Last Monday I dropped into Chotto, the new Japanese robata bar and izakaya-inspired spot on Steiner Street. It opened two weeks earlier in the space previously occupied by Three Seasons. At 6:30pm, I caught the tail end of a magazine photo shoot that will hit the stands in February. The buzz machine’s definitely humming for this spot early in the game.
Freezing cold inside at this early hour, I opted for a table behind a partition shielding it from the doorway instead of a seat at the bar. A carafe of ice water and a menu soon appeared. In addition a couple of specials were listed on the blackboard, but the basic menu offered more than enough choices for a solo diner.
Instead of ordering any of the cold sakes or shochu cocktails, I asked for a cup of hot water to warm my hands. I started with two items as an initial order. I would have tried more variety but skewers are priced as pairs and not available singly.
Tsukune, $8 for two skewers – Chicken meatballs, homemade teriyaki sauce enriched with raw egg yolk. Liked the teriyaki-egg yolk sauce once I dumped out more than a teaspoon of slimy egg white and could then stir them together to emulsify. Without the sauce and dab of chili powder, the plain tsukune was quite bland on its own with minimal seared or smoke flavor. Also, the finely ground chicken was on the lean and dry side, really needing the egg yolk for richness.
Kani korokke, $9 for three pieces - Snow crab croquettes in a miso-tomato sauce. Quite a bit of crab meat in these croquettes and less of the creamy base than other versions. Somewhat underseasoned and needing the sauce to boost the salting. Good job with the frying, golden brown, light crunchy, greaseless.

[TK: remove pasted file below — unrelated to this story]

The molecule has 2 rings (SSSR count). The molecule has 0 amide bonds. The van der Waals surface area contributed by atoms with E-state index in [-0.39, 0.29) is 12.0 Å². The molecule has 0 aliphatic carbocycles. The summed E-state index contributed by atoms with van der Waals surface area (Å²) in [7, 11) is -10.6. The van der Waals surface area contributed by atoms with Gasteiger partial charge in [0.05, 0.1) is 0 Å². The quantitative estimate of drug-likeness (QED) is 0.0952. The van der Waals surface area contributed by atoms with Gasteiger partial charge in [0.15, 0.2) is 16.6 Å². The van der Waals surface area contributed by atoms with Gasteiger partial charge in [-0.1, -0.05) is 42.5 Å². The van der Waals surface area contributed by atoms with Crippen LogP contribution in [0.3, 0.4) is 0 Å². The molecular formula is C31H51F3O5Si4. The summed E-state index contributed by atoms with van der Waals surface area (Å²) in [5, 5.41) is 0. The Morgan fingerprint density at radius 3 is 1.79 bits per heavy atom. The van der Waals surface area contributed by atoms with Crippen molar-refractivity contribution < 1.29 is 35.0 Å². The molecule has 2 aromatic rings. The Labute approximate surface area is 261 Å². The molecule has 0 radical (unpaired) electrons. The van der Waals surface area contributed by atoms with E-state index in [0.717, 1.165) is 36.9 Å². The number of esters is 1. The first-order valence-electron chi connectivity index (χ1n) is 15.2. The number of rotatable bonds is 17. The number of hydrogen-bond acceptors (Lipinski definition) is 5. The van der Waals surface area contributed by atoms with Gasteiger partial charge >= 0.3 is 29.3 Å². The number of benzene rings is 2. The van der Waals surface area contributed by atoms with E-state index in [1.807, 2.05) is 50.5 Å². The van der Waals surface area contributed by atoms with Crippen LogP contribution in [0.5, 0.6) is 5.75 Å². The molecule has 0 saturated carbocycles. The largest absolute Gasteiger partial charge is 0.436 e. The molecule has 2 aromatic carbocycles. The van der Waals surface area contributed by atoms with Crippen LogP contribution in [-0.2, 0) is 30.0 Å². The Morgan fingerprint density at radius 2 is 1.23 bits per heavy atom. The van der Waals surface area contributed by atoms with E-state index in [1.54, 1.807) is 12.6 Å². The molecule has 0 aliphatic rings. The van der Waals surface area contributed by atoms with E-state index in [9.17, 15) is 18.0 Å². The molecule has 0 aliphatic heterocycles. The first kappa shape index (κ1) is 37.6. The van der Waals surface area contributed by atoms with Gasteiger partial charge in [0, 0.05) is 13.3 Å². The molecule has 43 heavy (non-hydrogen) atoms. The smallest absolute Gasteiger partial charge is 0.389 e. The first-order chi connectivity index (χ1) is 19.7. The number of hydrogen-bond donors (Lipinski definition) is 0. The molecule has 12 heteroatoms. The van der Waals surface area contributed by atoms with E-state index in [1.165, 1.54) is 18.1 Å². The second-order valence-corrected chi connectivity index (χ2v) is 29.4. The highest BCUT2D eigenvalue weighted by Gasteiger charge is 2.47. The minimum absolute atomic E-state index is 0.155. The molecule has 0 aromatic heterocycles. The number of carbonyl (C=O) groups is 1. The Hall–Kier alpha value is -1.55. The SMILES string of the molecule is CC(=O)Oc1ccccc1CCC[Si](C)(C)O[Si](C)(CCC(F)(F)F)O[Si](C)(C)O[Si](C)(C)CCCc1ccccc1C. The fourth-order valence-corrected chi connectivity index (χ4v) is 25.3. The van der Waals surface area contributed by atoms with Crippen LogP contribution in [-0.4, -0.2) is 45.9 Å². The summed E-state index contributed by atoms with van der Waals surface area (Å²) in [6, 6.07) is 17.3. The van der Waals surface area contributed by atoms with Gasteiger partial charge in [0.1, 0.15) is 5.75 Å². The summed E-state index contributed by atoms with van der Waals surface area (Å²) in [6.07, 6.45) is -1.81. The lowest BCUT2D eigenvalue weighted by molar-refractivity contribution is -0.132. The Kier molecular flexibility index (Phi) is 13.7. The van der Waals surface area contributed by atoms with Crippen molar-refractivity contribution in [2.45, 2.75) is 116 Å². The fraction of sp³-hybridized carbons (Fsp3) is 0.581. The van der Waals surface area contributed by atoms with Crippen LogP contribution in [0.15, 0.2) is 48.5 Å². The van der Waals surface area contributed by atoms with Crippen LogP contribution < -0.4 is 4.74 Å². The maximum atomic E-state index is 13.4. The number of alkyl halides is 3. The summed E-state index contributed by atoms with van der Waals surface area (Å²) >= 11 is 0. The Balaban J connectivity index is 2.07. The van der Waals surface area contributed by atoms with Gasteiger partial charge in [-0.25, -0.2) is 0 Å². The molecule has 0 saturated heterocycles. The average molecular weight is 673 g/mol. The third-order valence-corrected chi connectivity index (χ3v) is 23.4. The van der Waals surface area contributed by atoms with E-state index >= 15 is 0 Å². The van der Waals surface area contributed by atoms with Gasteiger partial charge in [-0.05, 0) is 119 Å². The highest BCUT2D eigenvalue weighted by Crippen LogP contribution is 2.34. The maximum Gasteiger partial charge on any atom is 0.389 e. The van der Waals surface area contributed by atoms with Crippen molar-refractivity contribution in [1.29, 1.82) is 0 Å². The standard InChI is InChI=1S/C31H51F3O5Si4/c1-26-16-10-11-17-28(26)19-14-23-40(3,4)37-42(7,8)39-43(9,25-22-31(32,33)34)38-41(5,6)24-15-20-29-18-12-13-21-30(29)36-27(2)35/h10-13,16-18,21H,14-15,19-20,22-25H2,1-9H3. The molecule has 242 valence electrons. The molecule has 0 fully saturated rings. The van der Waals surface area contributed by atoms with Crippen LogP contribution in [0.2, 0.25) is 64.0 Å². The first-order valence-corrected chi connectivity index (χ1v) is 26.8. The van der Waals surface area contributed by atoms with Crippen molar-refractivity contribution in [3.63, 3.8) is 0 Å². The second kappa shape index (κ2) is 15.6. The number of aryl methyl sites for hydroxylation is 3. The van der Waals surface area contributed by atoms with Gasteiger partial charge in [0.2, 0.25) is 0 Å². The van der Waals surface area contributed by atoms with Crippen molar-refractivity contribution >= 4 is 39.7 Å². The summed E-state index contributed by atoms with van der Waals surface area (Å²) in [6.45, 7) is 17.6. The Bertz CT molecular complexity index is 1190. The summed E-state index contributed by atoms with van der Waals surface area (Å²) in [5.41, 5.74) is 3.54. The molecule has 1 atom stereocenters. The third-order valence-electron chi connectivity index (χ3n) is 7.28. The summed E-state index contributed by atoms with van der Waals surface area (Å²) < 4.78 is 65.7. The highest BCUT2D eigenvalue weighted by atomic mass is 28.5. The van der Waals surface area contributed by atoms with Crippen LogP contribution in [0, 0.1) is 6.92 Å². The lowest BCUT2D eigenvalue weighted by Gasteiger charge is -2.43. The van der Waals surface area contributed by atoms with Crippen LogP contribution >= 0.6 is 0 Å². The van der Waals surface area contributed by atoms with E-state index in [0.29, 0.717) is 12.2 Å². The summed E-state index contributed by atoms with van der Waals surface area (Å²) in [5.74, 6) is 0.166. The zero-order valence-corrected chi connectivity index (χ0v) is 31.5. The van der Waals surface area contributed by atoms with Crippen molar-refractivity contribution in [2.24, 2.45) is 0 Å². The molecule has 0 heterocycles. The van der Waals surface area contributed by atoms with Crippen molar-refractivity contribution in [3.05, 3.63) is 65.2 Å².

Finding the cooking competent enough in these two dishes, I ordered another item from the grill.
Tontoro (pig cheek), $7 for two skewers. Though the menu lists only sea salt and shichimi chili as seasonings and does not mention tare or sauce, the flat squares of tontoro were brushed with sweet sauce obscuring the natural flavor of the meat. I asked the waitress about this errant sauce and requested that my order be salt-grilled without sauce. She said that would not be possible as the pork cheek is pre-marinated. I should have returned it, as the sweet sauce covered up too much of the natural sweetness of pork cheek fat and I couldn’t taste the grill influence.
Despite being full at this point, I ordered one more dish, and it turned out to be my favorite.
Grilled Sanma, $7 - This time I checked ahead to be sure that this whole fish would be salt-grilled with no sauce. Yes, my waitress confirmed. When she brought the plate she advised that the easiest way to remove the bones was to run my chopsticks down along the spine. While the skin was somewhat rubbery, the whole pike was marked precisely and had the scent of the grill. Seasoned simply with shio and careful grilling, the dark and oily flesh brightened and rounded-out with a squeeze of lemon and a dab of peppery, grated daikon colored with sauce.
Prices are higher here in the Marina, on the order of 20 to 30% more than charged in the South Bay for similar dishes.
3317 Steiner St, San Francisco, CA 94123
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